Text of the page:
Democrats voted Tuesday, February 11, in a high-stakes primary in New Hampshire as leftist Bernie Sanders and youthful challenger Pete Buttigieg fought for pole position in the race for who faces President Donald Trump in November's election.
Tensions have risen steadily as people in the Granite State, notoriously independent-minded and astute voters, headed to polls across the northeastern battleground with just 1.3 million people. But the state plays a hugely influential role in the American political landscape.
New Hampshire always hosts the nation's first primary, 8 days after Iowa kicked off the nomination process, and it could narrow the Democratic field of 11 current candidates.
White House hopefuls have been courting votes in the state's small cities, rolling farm country, lakeside towns and snow-covered mountain hamlets, seeking a spark that could ignite momentum that carries them to the Democratic nomination.
Tiny Dixville Notch – population 5 – traditionally votes first at one minute after midnight.
"There's a certain amount of pride to being here," said Tom Tillotson, managing the midnight vote.
"We take this seriously," he told Agence France-Presse (AFP). "We were humbled and honored to be...basically the starting gun for the primary election process."
In a surprise, billionaire Michael Bloomberg won in Dixville Notch with one Republican and two Democratic votes. Buttigieg and Sanders each earned one vote.
At a polling station in the gymnasium of Northwest Elementary School in Manchester, which opened its dorrs in the early morning, dozens of people took their ballots into booths behind blue and red plastic curtains adorned with an image of the Statue of Liberty.
Buttigieg, wearing a shirt and tie and a black winter coat, was out and about early greeting voters and smiling for selfies with them with snow in the background.
Former Vice president Joe Biden urged people to get out and vote. "Today's the day," he tweeted in the early morning.
As New Hampshire endures its quadrennial close-up with candidates making last-gasp campaign swings, an anxious Democratic Party is struggling to find the right path to defeating Trump.
Will it be the "political revolution" espoused by Sanders, a self-declared democratic socialist? Or the more moderate tacks from either Buttigieg, a 38-year-old former mayor of South Bend, Indiana, or Biden?
Complicating Tuesday's vote, independents – who outnumber both Democrats and Republicans in the state – can vote in either primary, potentially tipping the scales in a tight race.
Looming over the primary, Trump jetted to New Hampshire on Monday night, February 10, aiming to steal the limelight with a large Manchester rally.
"Remember this: Washington Democrats have never been more extreme," Trump told cheering supporters.
"We are saving your health care while the socialist Democrats are trying to take away your health care."
The remark appeared aimed at Sanders, buoyed by a strong showing in Iowa last week and a poll that claimed he was the national frontrunner for the first time.
The survey also showed Bloomberg – who is skipping Tuesday's contest – vaulting into third place behind a struggling Biden.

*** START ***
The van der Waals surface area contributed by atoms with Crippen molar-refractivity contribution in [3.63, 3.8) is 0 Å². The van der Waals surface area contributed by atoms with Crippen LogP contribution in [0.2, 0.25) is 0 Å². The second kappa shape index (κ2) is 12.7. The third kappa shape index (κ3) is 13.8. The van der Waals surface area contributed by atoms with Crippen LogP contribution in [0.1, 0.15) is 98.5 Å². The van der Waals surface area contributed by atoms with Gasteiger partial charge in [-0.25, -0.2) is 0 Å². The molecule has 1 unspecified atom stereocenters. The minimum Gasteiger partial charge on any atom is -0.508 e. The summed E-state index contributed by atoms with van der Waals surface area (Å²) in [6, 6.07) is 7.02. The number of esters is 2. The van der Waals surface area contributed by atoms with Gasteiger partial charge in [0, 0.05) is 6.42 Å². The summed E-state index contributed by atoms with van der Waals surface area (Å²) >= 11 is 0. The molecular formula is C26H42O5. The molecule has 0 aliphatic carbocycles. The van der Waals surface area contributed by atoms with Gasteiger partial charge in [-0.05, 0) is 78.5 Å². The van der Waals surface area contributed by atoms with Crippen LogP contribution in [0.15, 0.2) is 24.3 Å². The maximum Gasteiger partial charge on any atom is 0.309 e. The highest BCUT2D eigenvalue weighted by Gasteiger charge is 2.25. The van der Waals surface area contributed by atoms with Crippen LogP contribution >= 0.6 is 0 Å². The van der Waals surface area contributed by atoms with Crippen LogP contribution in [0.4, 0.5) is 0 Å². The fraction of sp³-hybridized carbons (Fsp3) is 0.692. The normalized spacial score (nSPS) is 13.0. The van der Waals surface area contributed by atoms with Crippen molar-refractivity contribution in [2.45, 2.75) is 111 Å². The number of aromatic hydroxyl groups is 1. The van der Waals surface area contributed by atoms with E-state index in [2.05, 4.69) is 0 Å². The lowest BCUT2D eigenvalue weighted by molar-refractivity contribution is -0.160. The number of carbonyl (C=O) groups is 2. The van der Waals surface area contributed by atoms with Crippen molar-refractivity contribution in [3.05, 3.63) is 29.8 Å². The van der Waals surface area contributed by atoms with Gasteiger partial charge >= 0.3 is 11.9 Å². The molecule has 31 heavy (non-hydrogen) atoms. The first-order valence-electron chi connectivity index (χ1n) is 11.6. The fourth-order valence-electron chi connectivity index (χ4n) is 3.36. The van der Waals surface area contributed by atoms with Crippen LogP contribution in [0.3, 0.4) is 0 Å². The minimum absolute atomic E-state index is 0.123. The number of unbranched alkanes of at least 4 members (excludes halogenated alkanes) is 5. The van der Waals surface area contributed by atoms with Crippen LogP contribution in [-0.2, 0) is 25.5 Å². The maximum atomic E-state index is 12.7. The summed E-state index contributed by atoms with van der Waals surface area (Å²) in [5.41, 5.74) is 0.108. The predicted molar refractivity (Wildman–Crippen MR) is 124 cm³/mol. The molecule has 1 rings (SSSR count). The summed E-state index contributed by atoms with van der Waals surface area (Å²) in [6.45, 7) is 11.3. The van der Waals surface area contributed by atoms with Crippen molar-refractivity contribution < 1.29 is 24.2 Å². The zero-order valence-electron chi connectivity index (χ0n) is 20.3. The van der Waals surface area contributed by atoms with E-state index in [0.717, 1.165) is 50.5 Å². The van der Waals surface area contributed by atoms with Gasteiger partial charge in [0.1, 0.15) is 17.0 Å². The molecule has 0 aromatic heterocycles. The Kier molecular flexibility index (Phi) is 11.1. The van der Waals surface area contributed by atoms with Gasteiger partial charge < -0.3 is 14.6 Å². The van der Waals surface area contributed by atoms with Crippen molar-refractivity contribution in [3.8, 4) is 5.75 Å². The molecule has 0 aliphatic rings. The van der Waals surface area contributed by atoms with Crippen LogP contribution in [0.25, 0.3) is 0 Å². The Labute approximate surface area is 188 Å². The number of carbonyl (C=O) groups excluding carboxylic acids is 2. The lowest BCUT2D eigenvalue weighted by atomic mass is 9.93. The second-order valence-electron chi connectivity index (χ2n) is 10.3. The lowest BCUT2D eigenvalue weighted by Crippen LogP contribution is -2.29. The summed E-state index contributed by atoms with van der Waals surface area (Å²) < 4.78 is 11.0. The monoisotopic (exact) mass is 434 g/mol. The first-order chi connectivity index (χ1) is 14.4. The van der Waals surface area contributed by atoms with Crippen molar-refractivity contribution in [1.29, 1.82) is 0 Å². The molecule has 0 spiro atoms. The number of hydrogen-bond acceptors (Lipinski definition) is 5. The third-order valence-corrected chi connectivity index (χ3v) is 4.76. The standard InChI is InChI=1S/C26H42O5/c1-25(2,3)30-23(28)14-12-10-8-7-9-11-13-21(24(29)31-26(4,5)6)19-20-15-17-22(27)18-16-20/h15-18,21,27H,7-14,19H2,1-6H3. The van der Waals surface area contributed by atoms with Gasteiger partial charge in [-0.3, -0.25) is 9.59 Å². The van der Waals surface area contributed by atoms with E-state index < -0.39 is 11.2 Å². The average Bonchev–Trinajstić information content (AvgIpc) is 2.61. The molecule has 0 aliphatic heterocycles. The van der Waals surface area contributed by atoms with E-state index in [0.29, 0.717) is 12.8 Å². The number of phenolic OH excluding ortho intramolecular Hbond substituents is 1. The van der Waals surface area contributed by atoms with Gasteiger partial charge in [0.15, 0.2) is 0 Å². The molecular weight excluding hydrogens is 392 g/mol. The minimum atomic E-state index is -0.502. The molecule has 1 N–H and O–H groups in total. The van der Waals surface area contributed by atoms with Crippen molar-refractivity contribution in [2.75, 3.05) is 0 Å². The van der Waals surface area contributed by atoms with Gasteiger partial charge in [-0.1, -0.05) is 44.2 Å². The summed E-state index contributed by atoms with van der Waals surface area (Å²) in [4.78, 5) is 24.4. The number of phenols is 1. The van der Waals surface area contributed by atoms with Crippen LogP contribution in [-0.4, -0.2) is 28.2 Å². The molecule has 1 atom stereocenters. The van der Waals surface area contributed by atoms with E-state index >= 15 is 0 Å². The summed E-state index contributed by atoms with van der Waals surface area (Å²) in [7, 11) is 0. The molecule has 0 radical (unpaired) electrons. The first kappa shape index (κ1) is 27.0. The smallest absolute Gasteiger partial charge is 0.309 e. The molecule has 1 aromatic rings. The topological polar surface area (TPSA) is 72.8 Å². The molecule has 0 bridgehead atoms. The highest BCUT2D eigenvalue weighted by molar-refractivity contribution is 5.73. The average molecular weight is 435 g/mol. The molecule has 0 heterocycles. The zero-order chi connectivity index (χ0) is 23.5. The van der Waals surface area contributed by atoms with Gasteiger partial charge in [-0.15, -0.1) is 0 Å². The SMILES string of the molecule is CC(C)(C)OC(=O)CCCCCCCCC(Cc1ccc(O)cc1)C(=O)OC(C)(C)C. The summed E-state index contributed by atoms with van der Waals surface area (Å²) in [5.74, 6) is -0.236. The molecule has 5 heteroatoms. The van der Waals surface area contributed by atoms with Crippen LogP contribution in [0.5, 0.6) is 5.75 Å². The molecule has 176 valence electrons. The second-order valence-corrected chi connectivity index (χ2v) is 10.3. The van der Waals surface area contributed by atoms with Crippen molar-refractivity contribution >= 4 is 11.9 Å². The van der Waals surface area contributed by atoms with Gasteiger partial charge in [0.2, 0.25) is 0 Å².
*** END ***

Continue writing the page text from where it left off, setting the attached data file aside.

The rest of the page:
Firing up his supporters with promises to slash inequalities and overhaul the US healthcare system, the 78-year-old Sanders maintained a healthy lead in New Hampshire, where he won the 2016 primary by a landslide.
"Tomorrow is an historically important day," the Vermont senator told a Durham rally of 7,500 people on Monday.
"Let's win this thing, let's transform America!"
As attendees roared, "Bernie! Bernie! Bernie!" The Strokes began their performance with the Talking Heads classic "Burning Down the House."
The rally showcased Sanders's growing stature, particularly among young voters.
"We don't really have much of a left-wing politics in this country. Bernie's kind of revitalized that," Alex Pomerantz, 29, a data manager from New York who came to New Hampshire to canvass for Bernie, told AFP.
"The young people are blown away by the movement that he's started."
The RealClearPolitics polling average showed Sanders at 28.8% in New Hampshire, tailed on 22.3% by moderate rival Buttigieg, whose Iowa win boosted his presidential bid.
A late surge also lifted the fortunes of Amy Klobuchar, with two new polls showing the senator from Minnesota jumping past heavyweights Biden and Elizabeth Warren to notch 14% support.
Calling it a "dramatic shift," a new Quinnipiac University poll showed Sanders overtaking Biden for the first time in the national nomination race, attracting 25% support against 17% for Biden – shaken by a fourth-place finish in Iowa.
The poll also showed Bloomberg surging to 15% support. The increase suggests a possible upset when New York's former mayor – who is skipping the first 4 nominating contests – throws himself fully into the race.
Bloomberg – who is focusing on March 3's Super Tuesday, when 14 states vote – has spent a record $260 million of his personal fortune on his campaign, to Sanders' fury who accuses him of trying to "buy the election."
In a sign of the high stakes, the Democratic race has taken a bad-tempered turn in recent days with Sanders and Buttigieg trading barbs, and Biden and Klobuchar sharpening their attacks on both frontrunners.
Sanders – whose campaign, based heavily on small donors, says it raised $25 million last month – has branded Buttigieg the Wall Street candidate.
"Unlike other campaigns, we don't have billionaires giving huge amounts of money," he said Sunday, February 9.
Buttigieg pushed back, quipping: "Well, Bernie's pretty rich, and I would happily accept a contribution from him."
As Buttigieg has risen from practical anonymity, he has also faced intensifying criticism for his lack of national experience and supposed difficulty connecting with black voters, a key demographic. – Rappler.com